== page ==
Edinburgh MONARCHS are facing the hardest race of their speedway life as they battle to keep themselves afloat in the face of falling crowds and mounting debt.
This toxic combination proved too much for long-serving boss John Campbell, who quit as promoter after 29 years at the helm on Friday. His shock decision has sent Monarchs into a tailspin and throws up the question over who will step in to fill his hands-on role at the club. The obvious candidate appears to be chairman Alex Harkess, who also holds a promoter’s licence. Yet there are serious doubts over whether Monarchs can get themselves to the tapes for the 2013 season. Their declaration of intent must be made before next month’s annual promoters’ AGM.
A decision on the club’s future will be taken by directors at a board meeting tomorrow night. It is unclear if Campbell has also resigned as a director. This, however, could be crucial if Monarchs are to attract fresh funding. It is fair to say Campbell, whose commitment and tireless work for Monarchs over almost three decades is not in question, has alienated some supporters and sponsors.
A Monarchs insider said: “There are rumours of a couple of individuals who might be interested in coming forward to give Monarchs financial assistance, but it is unlikely they would do so if he decides to retain his place on the board.”
Monarchs believe their financial outlook would become a lot healthier if they are given the go-ahead to build a track at Ingliston. While this dream is not dead in the water, it does appear to be fading. Their fate lies with an 80-strong committee of farmers who are split 50/50 over giving Monarchs the green light and they have still to vote on the proposal.
Campbell threw the towel in because he sees no future for Monarchs at Armadale, their home for the last 16 years, and while it is accepted they cannot operate at the Lothian Arena indefinitely, for now, it remains their only real option. It depends, however, if the Monarchs directors feel they can absorb possible further losses and dwindling attendances. Given the crisis which has engulfed Monarchs, outwardly at least, there is no palpable sign of despondency. Indeed, according to director Mike Hunter, there is a strong feeling that Monarchs, formed in 1948, will not be allowed to die. He said: “We will discuss the way forward at our board meeting, but the feeling among the other directors is that we should carry on, but we need to look at all the facts and see exactly where we are.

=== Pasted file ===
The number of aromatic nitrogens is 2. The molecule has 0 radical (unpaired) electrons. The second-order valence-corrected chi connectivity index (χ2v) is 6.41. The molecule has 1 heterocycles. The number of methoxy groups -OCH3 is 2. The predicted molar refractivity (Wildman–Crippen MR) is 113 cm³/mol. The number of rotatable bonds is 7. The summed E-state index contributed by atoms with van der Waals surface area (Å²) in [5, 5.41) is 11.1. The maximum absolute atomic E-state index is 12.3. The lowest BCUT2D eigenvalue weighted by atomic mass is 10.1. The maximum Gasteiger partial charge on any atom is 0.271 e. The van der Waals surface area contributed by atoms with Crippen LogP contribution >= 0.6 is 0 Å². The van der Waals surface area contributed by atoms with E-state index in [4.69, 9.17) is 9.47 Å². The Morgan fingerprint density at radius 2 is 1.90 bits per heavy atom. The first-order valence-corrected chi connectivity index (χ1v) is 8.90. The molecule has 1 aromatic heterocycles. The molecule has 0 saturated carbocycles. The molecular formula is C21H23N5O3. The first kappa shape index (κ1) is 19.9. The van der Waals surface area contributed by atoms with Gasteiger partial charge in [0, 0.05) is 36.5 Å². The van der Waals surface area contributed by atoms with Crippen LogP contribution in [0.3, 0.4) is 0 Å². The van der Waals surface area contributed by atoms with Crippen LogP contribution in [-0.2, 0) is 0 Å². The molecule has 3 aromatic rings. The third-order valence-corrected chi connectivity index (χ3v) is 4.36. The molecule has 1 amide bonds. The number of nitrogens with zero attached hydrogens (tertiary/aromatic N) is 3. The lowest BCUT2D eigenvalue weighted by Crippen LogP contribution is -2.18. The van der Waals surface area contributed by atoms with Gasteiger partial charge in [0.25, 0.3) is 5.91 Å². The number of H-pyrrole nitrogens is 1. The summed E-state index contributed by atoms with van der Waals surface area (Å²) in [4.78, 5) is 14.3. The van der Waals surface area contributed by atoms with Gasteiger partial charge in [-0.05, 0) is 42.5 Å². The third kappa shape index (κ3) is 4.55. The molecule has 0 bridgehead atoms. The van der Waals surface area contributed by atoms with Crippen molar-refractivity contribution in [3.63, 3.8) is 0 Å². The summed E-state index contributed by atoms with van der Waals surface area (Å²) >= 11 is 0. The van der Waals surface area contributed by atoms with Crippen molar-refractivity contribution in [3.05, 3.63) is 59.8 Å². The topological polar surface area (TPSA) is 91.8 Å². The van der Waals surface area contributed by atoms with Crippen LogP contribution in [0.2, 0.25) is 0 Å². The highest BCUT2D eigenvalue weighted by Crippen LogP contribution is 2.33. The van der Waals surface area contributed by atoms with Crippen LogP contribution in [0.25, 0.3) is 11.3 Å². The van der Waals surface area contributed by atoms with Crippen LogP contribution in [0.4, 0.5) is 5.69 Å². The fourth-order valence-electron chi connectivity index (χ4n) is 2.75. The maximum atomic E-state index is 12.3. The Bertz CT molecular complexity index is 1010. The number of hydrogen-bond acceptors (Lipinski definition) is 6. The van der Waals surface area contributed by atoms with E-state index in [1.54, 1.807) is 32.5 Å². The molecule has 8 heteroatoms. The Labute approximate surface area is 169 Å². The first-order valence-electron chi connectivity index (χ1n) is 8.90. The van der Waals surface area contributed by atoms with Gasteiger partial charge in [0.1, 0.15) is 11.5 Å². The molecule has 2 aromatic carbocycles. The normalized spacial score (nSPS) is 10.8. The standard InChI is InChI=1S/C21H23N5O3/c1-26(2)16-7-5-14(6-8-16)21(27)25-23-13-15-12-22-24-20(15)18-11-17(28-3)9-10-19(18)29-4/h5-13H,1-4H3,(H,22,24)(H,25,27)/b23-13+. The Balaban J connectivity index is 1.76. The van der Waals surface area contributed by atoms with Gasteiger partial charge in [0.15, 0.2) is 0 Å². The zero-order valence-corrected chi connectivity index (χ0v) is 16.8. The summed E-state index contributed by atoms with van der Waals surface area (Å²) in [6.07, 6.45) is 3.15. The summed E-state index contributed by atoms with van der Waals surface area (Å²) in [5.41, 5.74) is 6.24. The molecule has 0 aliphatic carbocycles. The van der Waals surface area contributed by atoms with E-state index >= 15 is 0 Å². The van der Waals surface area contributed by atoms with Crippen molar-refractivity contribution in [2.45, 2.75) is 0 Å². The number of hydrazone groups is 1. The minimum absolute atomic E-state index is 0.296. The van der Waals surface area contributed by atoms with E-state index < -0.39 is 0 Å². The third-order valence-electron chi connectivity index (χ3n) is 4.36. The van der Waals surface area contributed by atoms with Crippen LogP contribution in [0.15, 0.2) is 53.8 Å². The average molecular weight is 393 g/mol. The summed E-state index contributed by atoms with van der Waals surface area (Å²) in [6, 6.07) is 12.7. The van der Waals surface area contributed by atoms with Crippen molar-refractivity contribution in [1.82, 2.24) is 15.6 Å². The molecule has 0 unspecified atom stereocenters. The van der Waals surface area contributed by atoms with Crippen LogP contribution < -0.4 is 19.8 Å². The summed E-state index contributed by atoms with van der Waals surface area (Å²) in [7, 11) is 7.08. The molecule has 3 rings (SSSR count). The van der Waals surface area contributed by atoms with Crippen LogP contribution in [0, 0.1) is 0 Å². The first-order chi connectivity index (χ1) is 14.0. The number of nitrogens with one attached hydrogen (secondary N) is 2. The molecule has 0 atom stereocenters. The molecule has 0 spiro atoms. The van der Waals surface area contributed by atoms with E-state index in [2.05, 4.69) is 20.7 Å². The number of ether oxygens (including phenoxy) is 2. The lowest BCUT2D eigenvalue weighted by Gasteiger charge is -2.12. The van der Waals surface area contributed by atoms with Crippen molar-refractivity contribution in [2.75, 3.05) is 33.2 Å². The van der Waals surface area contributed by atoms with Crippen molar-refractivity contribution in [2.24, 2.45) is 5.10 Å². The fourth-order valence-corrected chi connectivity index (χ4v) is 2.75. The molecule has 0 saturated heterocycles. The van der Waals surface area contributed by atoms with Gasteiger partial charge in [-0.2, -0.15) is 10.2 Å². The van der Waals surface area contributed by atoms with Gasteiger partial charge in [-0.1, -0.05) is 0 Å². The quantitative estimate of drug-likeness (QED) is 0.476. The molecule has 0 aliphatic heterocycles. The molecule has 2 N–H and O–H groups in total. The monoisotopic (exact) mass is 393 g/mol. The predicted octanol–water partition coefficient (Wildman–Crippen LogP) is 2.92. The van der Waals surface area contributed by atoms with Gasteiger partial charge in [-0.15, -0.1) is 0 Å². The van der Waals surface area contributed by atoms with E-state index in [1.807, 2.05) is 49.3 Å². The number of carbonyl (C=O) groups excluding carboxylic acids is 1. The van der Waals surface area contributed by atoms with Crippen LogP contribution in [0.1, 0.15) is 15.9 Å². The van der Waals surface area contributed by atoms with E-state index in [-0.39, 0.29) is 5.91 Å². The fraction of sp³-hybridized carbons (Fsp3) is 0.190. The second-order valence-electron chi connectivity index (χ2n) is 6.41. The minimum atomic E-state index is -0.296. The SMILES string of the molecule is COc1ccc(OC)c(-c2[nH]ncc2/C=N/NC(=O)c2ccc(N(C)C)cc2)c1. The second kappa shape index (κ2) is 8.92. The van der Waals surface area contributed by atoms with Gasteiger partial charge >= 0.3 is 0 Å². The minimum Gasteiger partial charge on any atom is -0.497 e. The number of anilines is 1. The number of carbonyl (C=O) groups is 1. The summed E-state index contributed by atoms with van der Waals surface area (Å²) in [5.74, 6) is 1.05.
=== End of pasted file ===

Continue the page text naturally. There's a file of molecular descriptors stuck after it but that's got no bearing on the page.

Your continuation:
“Obviously, with John having stepped down, we would need to take on the work he does and I’m sure we can cope with that. But we must also address the same concerns John has already expressed and decide if we can put up with it or not. The door is open for anybody who wants to help out, put it that way.”
On the Ingliston issue, Hunter added: “Talks are continuing but it is taking a long time. John knows more about this than the rest of us so hopefully he will fill us all in about the up-to-date position.”
Hunter is as worried as anyone over the collapse of Monarchs’ crowds, but said: “Armadale has never been an ideal venue among Edinburgh supporters. It’s hard to get people to come out and the weather certainly hasn’t helped this season. I never go out there looking forward to the meeting if it’s wet.”
Asked if Monarchs can overcome their troubles, Hunter replied: “We will certainly look at how we can help the club to survive. One problem we have is that none of the directors are getting any younger. I can’t say we will definitely be carrying on but nobody wants to see the Monarchs die.”
Len Jones, chairman of the Monarchs Supporters Club, remains optimistic. He said: “I’m not necessarily that concerned, though the financial side is a worry. I think we’ll survive, albeit supporters may have to do some serious supporting. The biggest millstone we have at Armadale is our rental. Maybe some discussion has to be done with Kenny Waugh to try and drop the amount we pay.”